Younger limiters who are not yet ready to make a final decision to not have another child may face method choices as restricted as women who want to delay their next birth. Older limiters who feel certain that they do not want more children could, perhaps, more comfortably select IUDs or sterilization; nevertheless, adoption of long-acting and permanent methods in this group declined in most countries. This decline could be a concern from a programmatic perspective, if it were associated with higher contraceptive discontinuation rates or a higher incidence of unintended pregnancy.
Differences in method mix trends have cost implications for family planning programs. Our results for Indonesia and Malawi illustrate this point. In Indonesia, the proportion of limiters relying on injectables rose as the proportion using long-acting and permanent methods declined. Meanwhile, in Malawi, the proportion of limiters relying on long-acting methods and the proportion using injectables both increased. All else being equal, in areas where limiters tend to adopt relatively inexpensive, long-acting or permanent methods at fairly young ages, continuation rates would be higher and contraceptive costs would be lower than in areas where such limiters rely on the injectable or other more-expensive, short-acting methods.
Increasing availability of contraceptive implants or development of new or less-expensive options, particularly in long-acting reversible methods, would widen contraceptive choices and could reduce contraceptive costs for country programs. Although many implants are costly, perhaps even more costly than injectables if used for a short period of time, a low-cost implant such as the one recently registered in Kenya could prove to be a more cost-effective alternative to injectables, even if used for short periods of time.10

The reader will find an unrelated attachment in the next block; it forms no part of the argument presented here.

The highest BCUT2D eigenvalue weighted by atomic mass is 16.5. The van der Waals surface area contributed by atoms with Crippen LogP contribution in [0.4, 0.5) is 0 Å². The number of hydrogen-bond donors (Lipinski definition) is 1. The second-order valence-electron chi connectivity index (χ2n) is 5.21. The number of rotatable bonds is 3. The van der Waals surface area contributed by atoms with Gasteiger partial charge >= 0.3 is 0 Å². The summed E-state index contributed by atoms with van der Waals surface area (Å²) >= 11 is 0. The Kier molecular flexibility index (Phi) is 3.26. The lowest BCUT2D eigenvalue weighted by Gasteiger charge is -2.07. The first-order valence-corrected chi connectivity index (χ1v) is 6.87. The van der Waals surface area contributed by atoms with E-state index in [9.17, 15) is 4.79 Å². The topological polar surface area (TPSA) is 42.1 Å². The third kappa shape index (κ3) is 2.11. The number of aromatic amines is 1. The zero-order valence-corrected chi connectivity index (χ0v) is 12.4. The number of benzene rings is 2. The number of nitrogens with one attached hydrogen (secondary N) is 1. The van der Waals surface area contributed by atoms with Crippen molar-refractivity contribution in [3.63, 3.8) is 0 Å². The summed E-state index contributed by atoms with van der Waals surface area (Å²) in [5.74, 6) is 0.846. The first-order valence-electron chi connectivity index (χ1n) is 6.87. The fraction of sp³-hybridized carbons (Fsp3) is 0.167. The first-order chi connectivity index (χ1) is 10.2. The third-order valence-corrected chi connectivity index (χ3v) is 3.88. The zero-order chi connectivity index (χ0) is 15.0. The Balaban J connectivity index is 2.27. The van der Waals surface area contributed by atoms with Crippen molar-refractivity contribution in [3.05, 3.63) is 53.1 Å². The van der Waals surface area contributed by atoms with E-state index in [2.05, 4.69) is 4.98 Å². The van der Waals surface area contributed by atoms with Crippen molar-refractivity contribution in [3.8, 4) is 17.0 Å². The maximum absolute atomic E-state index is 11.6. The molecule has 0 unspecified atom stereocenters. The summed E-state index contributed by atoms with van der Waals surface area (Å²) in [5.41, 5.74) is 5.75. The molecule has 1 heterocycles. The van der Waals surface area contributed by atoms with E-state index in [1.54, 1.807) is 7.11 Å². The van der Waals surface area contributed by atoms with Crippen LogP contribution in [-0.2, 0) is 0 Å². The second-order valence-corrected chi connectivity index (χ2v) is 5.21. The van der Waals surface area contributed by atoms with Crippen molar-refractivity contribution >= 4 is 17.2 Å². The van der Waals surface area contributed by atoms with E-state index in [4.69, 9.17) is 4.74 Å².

Although the importance of the injectable in the method mix raises potential programmatic concerns, especially for limiters, it is important to recognize the positive impacts of the introduction of the method. Overall contraceptive use increased in all 13 countries we examined, and increased by at least 10 percentage points in 11 of those. The injectable, by increasing women's choices and providing an alternative to methods that are coitus-dependent or must be taken daily, likely contributed to this gain—particularly in countries that had very low contraceptive use only 10–15 years ago.
This study has several limitations. Although our results indicate that long-acting and permanent method use declined in most countries after the introduction of the injectable, we cannot definitively conclude that the popularity of the new method was the cause. The decrease could be explained by a host of other program and policy concerns that could include the shifting of funds from family planning to other public health priorities or increased attention to emerging family planning priorities, such as method provision for youth, lengthened interval between marriage and a first birth for newlyweds or the use of barrier methods for dual protection against pregnancy and STI prevention for individuals with risky sexual behavior—all of which are unlikely.
An additional limitation was that all analyses were restricted to the years in which data were collected in each country, and the length of time between the first and last survey varied widely across countries. Further, it is impossible to determine whether the time period for which data were available best captures the period in which injectable use increased. In fact, the trends described in this paper may be in flux.
From a program perspective, more emphasis on long-acting and permanent method provision might lead to greater prevention of unintended pregnancy and lower costs; however, such emphasis should not be at the expense of women's method choices to meet their goals for both spacing and limiting. Ideally, women would progress from shorter- to longer-acting methods, and finally to a permanent method when they were sure that they would not want more children. As a result, unplanned pregnancies would decrease and the costs of providing contraception would decline. Instead, according to our analysis, the opposite may have occurred in some of our study countries: Costly short-acting methods (especially the injectable) have become more widely used, regardless of age and fertility intention.
Despite dramatic increases in family planning, about one in six married women continue to have an unmet need. Given the decrease in donor funds for contraception as funds have been reallocated to HIV and AIDS programs,11 countries may need to emphasize a cost-effective method mix. A combination of interventions may be needed to foster demand and to promote and provide longer-acting and permanent methods to women for whom they are appropriate. Strategies for how such changes can be made and sustained by family planning programs need to be developed and tested as part of the continuing contraceptive research agenda.